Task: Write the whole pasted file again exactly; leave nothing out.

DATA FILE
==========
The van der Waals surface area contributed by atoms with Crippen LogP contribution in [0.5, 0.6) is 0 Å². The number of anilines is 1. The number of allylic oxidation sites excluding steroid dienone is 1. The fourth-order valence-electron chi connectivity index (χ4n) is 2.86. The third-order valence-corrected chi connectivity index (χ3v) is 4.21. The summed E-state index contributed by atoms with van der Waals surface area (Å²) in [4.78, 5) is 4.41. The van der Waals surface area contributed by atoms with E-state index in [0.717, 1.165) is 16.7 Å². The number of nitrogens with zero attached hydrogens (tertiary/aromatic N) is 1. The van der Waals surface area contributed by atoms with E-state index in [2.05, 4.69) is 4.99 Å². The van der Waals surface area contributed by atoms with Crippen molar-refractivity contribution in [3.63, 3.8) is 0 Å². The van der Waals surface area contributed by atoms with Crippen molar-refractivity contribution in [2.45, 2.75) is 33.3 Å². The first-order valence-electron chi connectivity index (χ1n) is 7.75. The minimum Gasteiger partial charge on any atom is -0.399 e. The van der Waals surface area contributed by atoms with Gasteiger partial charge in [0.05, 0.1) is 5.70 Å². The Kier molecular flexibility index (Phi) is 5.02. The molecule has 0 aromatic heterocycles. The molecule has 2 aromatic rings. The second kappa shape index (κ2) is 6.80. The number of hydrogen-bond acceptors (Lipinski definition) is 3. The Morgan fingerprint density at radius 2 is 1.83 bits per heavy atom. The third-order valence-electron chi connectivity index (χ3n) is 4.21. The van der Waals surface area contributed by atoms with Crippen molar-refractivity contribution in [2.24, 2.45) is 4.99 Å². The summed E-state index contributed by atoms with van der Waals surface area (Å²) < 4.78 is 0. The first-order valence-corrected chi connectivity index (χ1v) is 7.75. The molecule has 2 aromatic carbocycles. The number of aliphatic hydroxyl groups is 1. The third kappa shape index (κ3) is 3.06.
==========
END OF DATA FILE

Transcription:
The van der Waals surface area contributed by atoms with Crippen LogP contribution in [0.5, 0.6) is 0 Å². The number of anilines is 1. The number of allylic oxidation sites excluding steroid dienone is 1. The fourth-order valence-electron chi connectivity index (χ4n) is 2.86. The third-order valence-corrected chi connectivity index (χ3v) is 4.21. The summed E-state index contributed by atoms with van der Waals surface area (Å²) in [4.78, 5) is 4.41. The van der Waals surface area contributed by atoms with E-state index in [0.717, 1.165) is 16.7 Å². The number of nitrogens with zero attached hydrogens (tertiary/aromatic N) is 1. The van der Waals surface area contributed by atoms with E-state index in [2.05, 4.69) is 4.99 Å². The van der Waals surface area contributed by atoms with Crippen molar-refractivity contribution in [3.63, 3.8) is 0 Å². The van der Waals surface area contributed by atoms with Crippen molar-refractivity contribution in [2.45, 2.75) is 33.3 Å². The first-order valence-electron chi connectivity index (χ1n) is 7.75. The minimum Gasteiger partial charge on any atom is -0.399 e. The van der Waals surface area contributed by atoms with Gasteiger partial charge in [0.05, 0.1) is 5.70 Å². The Kier molecular flexibility index (Phi) is 5.02. The molecule has 0 aromatic heterocycles. The molecule has 2 aromatic rings. The second kappa shape index (κ2) is 6.80. The number of hydrogen-bond acceptors (Lipinski definition) is 3. The Morgan fingerprint density at radius 2 is 1.83 bits per heavy atom. The third-order valence-electron chi connectivity index (χ3n) is 4.21. The van der Waals surface area contributed by atoms with Crippen molar-refractivity contribution in [2.24, 2.45) is 4.99 Å². The summed E-state index contributed by atoms with van der Waals surface area (Å²) < 4.78 is 0. The first-order valence-corrected chi connectivity index (χ1v) is 7.75. The molecule has 2 aromatic carbocycles. The number of aliphatic hydroxyl groups is 1. The third kappa shape index (κ3) is 3.06.